UFC on ESPN 43 breakdown: Marlon Vera is no easy out, but can Cory Sandhagen frustrate him?

·8 min read

MMA Junkie analyst Dan Tom breaks down the UFC’s top bouts. Today, we look at the main event for UFC on ESPN 43.

UFC on ESPN 43 takes place Saturday at AT&T Center in San Antonio. The main card airs on ESPN following prelims on ESPN+.

Marlon Vera (20-7-1 MMA, 12-2 UFC)

Staple info:

  • Height: 5’8″ Age: 30 Weight: 135 lbs. Reach: 70.5″

  • Last fight: Knockout win over Dominick Cruz (Aug. 13, 2022)

  • Camp: RVCA Gym (California)

  • Stance/striking style: Switch-stance/muay Thai

  • Risk management: Fair

Supplemental info:
+ “TUF: Latin America 1” alum
+ Regional MMA title
+ Brazilian jiu-jitsu black belt
+ 8 KO victories
+ 8 submission wins
+ 7 first-round finishes
+ Steadily builds pace and pressure
+ Improved overall striking
^ Boxing, bodywork, shifting combos
+ Hard kicks and knees
+ Offense-heavy clinch game
^ Elbows, knees, trips, etc.
+ Improved wrestling
+ Excellent transitional grappler
^ Active and attacking guard

Cory Sandhagen (15-4 MMA, 8-3 UFC)

Cory Sandhagen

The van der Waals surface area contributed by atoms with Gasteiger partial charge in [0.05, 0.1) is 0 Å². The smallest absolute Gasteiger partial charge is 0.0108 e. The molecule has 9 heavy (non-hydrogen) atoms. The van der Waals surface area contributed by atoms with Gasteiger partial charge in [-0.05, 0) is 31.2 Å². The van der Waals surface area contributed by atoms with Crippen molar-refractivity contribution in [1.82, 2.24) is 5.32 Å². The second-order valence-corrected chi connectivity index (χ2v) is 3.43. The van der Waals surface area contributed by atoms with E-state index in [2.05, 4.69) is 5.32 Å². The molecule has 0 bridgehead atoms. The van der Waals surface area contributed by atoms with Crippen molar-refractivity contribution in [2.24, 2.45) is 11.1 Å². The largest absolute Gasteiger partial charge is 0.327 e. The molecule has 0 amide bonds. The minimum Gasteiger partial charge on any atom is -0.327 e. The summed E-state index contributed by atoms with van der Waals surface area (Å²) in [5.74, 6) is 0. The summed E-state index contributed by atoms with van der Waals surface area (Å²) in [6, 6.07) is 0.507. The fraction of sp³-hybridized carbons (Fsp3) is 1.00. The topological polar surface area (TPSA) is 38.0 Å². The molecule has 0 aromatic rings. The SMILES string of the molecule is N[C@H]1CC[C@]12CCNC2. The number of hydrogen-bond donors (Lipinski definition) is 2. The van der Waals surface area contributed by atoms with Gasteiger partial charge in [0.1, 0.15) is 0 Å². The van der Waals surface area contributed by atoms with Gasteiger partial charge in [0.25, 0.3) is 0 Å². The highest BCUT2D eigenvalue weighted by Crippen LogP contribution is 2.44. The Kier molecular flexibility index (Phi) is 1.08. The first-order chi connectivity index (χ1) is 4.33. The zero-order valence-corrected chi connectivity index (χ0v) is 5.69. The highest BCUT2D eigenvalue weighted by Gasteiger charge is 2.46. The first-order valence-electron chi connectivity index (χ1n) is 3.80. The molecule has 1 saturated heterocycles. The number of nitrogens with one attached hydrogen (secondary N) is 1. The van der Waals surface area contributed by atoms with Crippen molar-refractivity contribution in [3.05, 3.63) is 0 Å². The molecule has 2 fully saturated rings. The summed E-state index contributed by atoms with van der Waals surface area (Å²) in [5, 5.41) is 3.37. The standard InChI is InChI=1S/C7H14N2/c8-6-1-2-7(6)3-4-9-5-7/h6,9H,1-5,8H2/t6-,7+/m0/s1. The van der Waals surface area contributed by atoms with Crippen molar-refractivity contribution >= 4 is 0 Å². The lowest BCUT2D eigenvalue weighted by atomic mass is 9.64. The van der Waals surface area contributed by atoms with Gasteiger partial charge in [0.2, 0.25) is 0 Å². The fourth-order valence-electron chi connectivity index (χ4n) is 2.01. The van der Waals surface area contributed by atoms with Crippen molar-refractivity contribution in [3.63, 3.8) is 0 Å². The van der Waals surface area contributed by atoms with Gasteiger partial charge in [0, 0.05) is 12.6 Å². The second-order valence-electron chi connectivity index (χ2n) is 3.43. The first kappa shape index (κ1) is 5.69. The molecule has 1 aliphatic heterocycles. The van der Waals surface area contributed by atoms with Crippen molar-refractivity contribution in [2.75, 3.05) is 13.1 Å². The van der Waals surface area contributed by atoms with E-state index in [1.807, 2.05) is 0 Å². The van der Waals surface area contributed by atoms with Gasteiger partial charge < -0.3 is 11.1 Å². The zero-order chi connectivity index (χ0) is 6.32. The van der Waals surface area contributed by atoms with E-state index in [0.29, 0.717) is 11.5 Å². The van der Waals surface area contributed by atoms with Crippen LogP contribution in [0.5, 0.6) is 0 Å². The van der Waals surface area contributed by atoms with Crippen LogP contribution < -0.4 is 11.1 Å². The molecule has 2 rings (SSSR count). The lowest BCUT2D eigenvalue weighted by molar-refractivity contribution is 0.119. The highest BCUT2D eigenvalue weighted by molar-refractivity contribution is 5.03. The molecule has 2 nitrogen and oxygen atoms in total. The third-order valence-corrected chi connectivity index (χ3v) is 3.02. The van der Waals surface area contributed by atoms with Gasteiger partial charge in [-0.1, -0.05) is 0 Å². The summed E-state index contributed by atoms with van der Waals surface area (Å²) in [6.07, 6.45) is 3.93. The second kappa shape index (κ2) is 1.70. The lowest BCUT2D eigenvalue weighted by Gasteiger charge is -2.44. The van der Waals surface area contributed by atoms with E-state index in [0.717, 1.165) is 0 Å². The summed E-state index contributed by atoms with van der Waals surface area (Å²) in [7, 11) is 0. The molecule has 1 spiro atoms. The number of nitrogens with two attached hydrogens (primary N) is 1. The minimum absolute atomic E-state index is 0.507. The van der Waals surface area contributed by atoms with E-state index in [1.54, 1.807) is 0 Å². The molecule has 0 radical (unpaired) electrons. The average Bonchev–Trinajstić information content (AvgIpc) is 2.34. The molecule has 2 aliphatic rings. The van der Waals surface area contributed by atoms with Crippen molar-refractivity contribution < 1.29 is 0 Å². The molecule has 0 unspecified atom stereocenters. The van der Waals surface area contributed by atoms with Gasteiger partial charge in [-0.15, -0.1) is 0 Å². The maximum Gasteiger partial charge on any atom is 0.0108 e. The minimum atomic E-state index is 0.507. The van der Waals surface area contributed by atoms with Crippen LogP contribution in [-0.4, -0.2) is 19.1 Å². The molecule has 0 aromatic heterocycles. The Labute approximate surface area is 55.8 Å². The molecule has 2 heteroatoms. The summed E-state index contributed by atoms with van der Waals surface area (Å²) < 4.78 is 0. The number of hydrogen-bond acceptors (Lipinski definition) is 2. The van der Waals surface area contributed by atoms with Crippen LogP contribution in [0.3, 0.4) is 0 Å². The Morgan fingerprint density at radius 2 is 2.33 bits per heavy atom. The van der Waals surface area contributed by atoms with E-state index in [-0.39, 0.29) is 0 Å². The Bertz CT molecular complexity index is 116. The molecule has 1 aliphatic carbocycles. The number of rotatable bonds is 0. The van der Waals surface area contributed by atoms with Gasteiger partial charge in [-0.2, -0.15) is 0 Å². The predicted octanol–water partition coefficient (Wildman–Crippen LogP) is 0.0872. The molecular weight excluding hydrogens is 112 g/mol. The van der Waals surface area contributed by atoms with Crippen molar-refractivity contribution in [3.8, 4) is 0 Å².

Staple info:

  • Height: 5’11” Age: 30 Weight: 135 lbs. Reach: 70″

  • Last fight: TKO win over Song Yadong (Sep. 17, 2022)

  • Camp: Elevation Fight Team (Denver, co.)

  • Stance/striking style: Switch-stance/kickboxing

  • Risk management: Good

Supplemental info:
+ WKA world kickboxing champion
+ Amateur kickboxing accolades
+ Brazilian jiu-jitsu brown belt
+ 7 KO victories
+ 3 submission wins
+ 6 first-round finishes
+ Consistent pace and pressure
+ Excellent feints and footwork
^ Manages distance/draws out attacks
+ Variates shot selection
^ Punctuates well with bodywork
+ Hard leg kicks
+ Improved wrestling ability
+ Underrated scrambling ability
+ Solid transitional grappler

Point of interest: Kicks and counters

Aug 13, 2022; San Diego, California, USA; Marlon Vera (red gloves) fights against Dominick Cruz (blue gloves) during UFC Fight Night at Pechanga Arena. Mandatory Credit: Joe Camporeale-USA TODAY Sports

The main event on ESPN features a fantastic bantamweight fight between two men who are familiar with kicks and their associated counters.